Castillo owned a successful window company in Venezuela. He provided well for his family and enjoyed a happy life on a beautiful island off of the mainland. His young children spent their free time surfing the waves and enjoying the beach. Sonsire Castillo, Antonio’s wife of ten years, used her own business savvy, creativity and talent to operate a children’s accessory business. When asked how they could leave such a paradise, his tone changed immediately.
“The political situation was not good,” he said. “The government became corrupt, and took everything. Even if you have a big business, they take it all.” Castillo spoke candidly of their loss. “We were afraid for our lives,” he said.
Antonio is thankful every day for the new life he is building in central Florida for his family. He absolutely beams when he talks about his “beautiful wife” he met sixteen years ago in college. He is as energetic as the two children he raves about, and is genuinely excited about his business opportunity.
With ProTect Painters, Castillo can give as much or as little time to the project as the customer prefers. He will walk step-by-step through each stage, from estimating and color choice to a pristine finished product, with someone who wants to be involved for the entire process. Likewise, he is happy to handle every detail for the customer who hasn’t the time.
ProTect Painters is known for its professional quality. Painters know the importance of prep time, time management and technique. Like every other aspect of his career, Castillo has studied it all, including the decorating trends for his region: currently lighter, neutral colors for interiors for example, or earth tone colors for home exteriors. He laughed when he talked about the paint colors that covered the walls in his home back in Venezuela. “Yellow, blue, green, purple,” he said. “Every room was a different color!” Remember that colorful personality?
Whether vivacious or subdued, Antonio Castillo paints the right picture for every customer. Find him at ProTect Painters of Clermont and Winter Garden, Apopka and Ocoee, and Lake Mary and Altamonte Springs.
For franchise opportunities in your area, visit protectpaintersfranchise.com.
Colonial architecture has distinct features, among them a gabled roof, clapboard siding, shuttered windows, and a centered, classically inspired entry. Such historic style deserves era-appropriate color schemes for the exterior and interior. Check out these classic Colonial palettes from Behr, Sherwin-Williams, and Benjamin Moore.
Exterior Classic Colonial Paint Colors
Behr paints the exterior of this home in the almost-army-green of Spanish Galleon. The almost-navy-blue of Sled coats the shutters, with White at the trim. The requisite red door is done in Burnt Tile to complement the darker hues.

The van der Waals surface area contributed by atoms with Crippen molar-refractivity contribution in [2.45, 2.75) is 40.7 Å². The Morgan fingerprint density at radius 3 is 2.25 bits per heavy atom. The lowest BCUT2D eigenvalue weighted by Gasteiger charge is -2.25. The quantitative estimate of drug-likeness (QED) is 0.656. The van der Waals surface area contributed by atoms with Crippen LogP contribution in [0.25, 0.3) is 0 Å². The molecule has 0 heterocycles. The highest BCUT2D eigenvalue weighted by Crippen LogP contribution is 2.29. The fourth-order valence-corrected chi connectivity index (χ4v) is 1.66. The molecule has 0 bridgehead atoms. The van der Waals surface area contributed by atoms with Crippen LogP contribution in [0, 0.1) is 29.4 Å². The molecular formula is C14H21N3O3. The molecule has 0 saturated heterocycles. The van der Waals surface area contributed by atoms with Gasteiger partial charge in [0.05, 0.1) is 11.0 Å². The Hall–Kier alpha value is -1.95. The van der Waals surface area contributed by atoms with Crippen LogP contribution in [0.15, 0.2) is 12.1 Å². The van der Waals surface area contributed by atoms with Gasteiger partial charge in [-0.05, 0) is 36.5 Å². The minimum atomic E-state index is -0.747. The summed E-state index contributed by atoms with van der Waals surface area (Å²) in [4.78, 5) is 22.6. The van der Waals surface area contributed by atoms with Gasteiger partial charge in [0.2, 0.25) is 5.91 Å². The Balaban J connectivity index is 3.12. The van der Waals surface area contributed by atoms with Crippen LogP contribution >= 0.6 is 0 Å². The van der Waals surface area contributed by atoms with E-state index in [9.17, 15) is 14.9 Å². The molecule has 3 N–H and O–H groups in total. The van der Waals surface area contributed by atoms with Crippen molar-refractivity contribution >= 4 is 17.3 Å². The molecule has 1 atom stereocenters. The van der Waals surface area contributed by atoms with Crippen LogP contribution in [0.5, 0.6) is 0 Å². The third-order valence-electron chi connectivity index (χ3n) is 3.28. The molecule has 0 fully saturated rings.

On the brick Colonial shown, Behr uses a lighter approach. Silver Sky covers the exterior, with Deep Space on the shutters, and Awning Red at the entry.
The American Heritage Collection by Sherwin-Williams uses Craftsman Brown as the main color on a Colonial, the lighter Roycroft Vellum on trim, and Rookwood Brown on the shutters. It trades the red for Naval blue on the front door.
A similar palette from Sherwin-Williams paints the exterior Colonial Revival Stone with Classical White on the trim, Tricorn Black on the shutters, and Rookwood Red at the entry.
Benjamin Moore has an entire collection for owners of Colonial-era homes. Called Williamsburg, it features 144 colors that were created in collaboration with the Colonial Williamsburg Foundation. The hues are based on pigments found on actual buildings from the 18th century.
It comes in both interior and exterior paints, with standouts including Gunsmith Gray shown on trim that serves as a backdrop for Mopboard Black on a door. Greenhow Blue is another option for an entry.
Interior Classic Colonial Paint Colors
Benjamin Moore shows many more examples of interior use on its website. Entryways are shown with Williamsburg Wythe Blue on stairs and wainscoting, Palace Pearl on walls, and Claret in an adjacent hall. Bedrooms see colors as varied as Washington Blue, Tyler Gray, and Green Umber. The company even shows its paints used on furniture, such as the highboy coated in Cornwallis Red.
In its interior Colonial color offerings, Sherwin-Williams offers Aristocratic Peach, Rachel Pink, Rosedust, Caen Stone, Colonial Yellow, Acanthus, Dutch Tile Blue, and Needlepoint Navy. The collection captures the warmth and charm of the era nicely.
Behr’s standout Colonial Brick hue works in a variety of palettes. For a decidedly feminine approach, use it as the main color in a room with Silverberry, Rose Potpourri, and Bleached Shell. For a more gender-neutral scheme, have it as an accent to Hallowed Hush, Mythic Forest, and Silver Sky.
Tips for Creating a Classic, Colonial Color Scheme